LOL, the author tries to link gun control with slavery. That does seem kind of Slate worthy.

Gun control and slavery actually have deeply-embedded links--just not of the sort the author seems to think.

Yes, that occurred to me. I doubt the author understands that "gun control" was explicitly used to keep the slaves unarmed and prevent rebellions.

And that trend persisted for long after slavery did.

It does cause me to wonder whether the modern gun control movement so conspicuously avoids using gun crime in South Chicago as the paradigmatic case that it is to avoid the unpleasant association, or if they just more straightforwardly don't actually care about gun crime in urban hellholes as long as it stays there.

If self-congratulation is the whole point, actual outcomes do not matter.

Bill I'd say that gun control people ceded that argument when the Supreme Court struck down Chicagos gun control laws.

"Well, we know that gun owners are not going to form a separate country the way slaveholders did with the Confederacy!"

How many people really want to restrict firearms ownership? If there was secession, Vermont that would go independent, the West, South and a few other states would break away.Then there's middle states, someplace like Michigan or Maine that wouldn't be down with major gun restrictions. New York would break away from NYC, Pennsylvania would break away from Philly and Pittsburgh.

Really, the secession would have to be reverse and it's reflected in the increasingly lax gun control regulations. Gun control is mainly an issue for urban residents. The solution is to break the cities out, put up border controls around the cities so no guns can get into them. Yes it will restrict commerce, but that's a small price to pay for safety. Let the people living outside the cities pay to wall the cities off and keep guns out. If guns are smuggled in and used in a crime, the states surrounding the gun-free zones have to pay damages. The police inside the gun free zones can also be disarmed, and the shooting of minorities would plummet. Progressives need to think outside of the box a little more.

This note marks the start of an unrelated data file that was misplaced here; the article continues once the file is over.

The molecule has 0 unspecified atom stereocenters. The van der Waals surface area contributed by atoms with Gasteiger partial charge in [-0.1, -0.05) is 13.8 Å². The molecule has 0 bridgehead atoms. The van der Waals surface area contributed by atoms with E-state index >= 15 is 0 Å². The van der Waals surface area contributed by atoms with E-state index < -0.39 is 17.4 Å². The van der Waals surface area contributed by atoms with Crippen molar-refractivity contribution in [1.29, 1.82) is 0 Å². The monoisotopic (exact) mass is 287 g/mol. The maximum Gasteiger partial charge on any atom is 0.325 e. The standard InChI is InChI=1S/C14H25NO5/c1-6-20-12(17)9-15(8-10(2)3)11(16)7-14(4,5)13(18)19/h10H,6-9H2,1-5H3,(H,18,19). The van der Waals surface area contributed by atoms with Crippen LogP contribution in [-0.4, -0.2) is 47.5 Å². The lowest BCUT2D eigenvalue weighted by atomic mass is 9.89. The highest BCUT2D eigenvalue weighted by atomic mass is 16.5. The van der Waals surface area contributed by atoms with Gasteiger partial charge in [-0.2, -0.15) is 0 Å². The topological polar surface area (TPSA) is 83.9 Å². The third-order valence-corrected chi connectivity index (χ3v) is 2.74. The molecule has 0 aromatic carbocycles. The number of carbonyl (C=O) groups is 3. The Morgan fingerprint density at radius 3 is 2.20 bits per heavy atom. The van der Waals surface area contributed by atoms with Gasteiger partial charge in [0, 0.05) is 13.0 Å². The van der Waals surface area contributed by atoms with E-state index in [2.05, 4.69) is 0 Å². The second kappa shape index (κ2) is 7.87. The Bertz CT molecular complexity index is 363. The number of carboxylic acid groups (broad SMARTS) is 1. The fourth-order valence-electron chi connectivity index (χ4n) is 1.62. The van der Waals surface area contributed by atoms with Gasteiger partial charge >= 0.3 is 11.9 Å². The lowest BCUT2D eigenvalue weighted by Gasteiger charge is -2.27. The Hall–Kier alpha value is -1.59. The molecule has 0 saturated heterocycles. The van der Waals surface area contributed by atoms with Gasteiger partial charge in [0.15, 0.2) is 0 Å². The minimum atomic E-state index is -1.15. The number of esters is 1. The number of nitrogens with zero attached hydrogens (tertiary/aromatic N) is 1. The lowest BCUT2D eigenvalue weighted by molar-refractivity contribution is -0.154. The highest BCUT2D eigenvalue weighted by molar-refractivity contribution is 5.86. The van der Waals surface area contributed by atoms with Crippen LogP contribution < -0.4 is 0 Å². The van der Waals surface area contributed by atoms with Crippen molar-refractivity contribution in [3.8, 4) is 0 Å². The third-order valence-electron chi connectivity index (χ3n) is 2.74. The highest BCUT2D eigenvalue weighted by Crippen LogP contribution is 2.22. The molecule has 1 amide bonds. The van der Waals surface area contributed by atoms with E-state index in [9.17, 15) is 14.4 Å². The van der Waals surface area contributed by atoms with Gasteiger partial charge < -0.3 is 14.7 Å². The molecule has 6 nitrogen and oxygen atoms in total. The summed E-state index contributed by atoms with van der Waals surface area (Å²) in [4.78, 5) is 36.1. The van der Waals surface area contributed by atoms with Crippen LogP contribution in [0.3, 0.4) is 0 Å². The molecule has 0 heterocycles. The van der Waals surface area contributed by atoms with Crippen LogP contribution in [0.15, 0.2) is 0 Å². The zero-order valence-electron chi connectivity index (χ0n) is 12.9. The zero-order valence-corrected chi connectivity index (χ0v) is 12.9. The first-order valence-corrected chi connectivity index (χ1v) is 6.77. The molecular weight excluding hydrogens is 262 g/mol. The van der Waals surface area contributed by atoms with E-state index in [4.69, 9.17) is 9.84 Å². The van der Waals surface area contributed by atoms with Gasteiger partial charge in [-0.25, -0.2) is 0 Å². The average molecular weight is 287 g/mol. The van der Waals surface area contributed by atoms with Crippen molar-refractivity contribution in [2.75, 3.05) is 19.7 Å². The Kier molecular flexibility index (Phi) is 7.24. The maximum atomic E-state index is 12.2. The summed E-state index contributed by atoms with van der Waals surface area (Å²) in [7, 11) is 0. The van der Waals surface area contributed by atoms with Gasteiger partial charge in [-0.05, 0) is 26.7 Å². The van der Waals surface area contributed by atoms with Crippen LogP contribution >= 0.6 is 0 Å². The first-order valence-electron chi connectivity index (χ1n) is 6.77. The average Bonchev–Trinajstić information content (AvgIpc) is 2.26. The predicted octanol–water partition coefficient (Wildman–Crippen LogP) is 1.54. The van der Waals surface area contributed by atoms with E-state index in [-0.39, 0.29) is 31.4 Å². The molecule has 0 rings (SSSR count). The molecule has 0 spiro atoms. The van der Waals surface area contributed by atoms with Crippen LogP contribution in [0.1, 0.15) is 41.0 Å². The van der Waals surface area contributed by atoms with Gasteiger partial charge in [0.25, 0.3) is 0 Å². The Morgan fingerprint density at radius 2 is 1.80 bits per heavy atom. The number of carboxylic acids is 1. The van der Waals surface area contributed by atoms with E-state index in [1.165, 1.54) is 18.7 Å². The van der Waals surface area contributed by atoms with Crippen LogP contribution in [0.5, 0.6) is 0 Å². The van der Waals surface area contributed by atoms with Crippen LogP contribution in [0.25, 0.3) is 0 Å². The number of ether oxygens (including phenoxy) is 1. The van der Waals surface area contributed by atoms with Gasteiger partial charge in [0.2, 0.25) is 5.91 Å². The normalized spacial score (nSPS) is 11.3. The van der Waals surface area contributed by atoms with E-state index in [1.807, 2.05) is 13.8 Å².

BUILD WALL might be a bit much, but I'm totally OK with steps in this direction. Moving away from Reynolds v. Sims and letting the rural counties of e.g. California and Washington make their own rules would be a damn good start.

(And secession wouldn't just be about guns--I suspect it would also be about Federal land ownership and environmental laws. But throw those into the mix and it's on. Texit when?)

Reynolds v Sims has nothing to do with how much power is devolved from the state to county or local level. Relaxing it isn't a recipe for local rule in rural areas but rural rule everywhere.

"2. Them vs. us, but in Brexit demands, who exactly is the “us”?"

"Hardly anyone is even talking about England – all the Brexit arguments are framed in terms of Britain or the UK, as if these historically constructed and contingent entities will simply carry on regardless in the new dispensation. "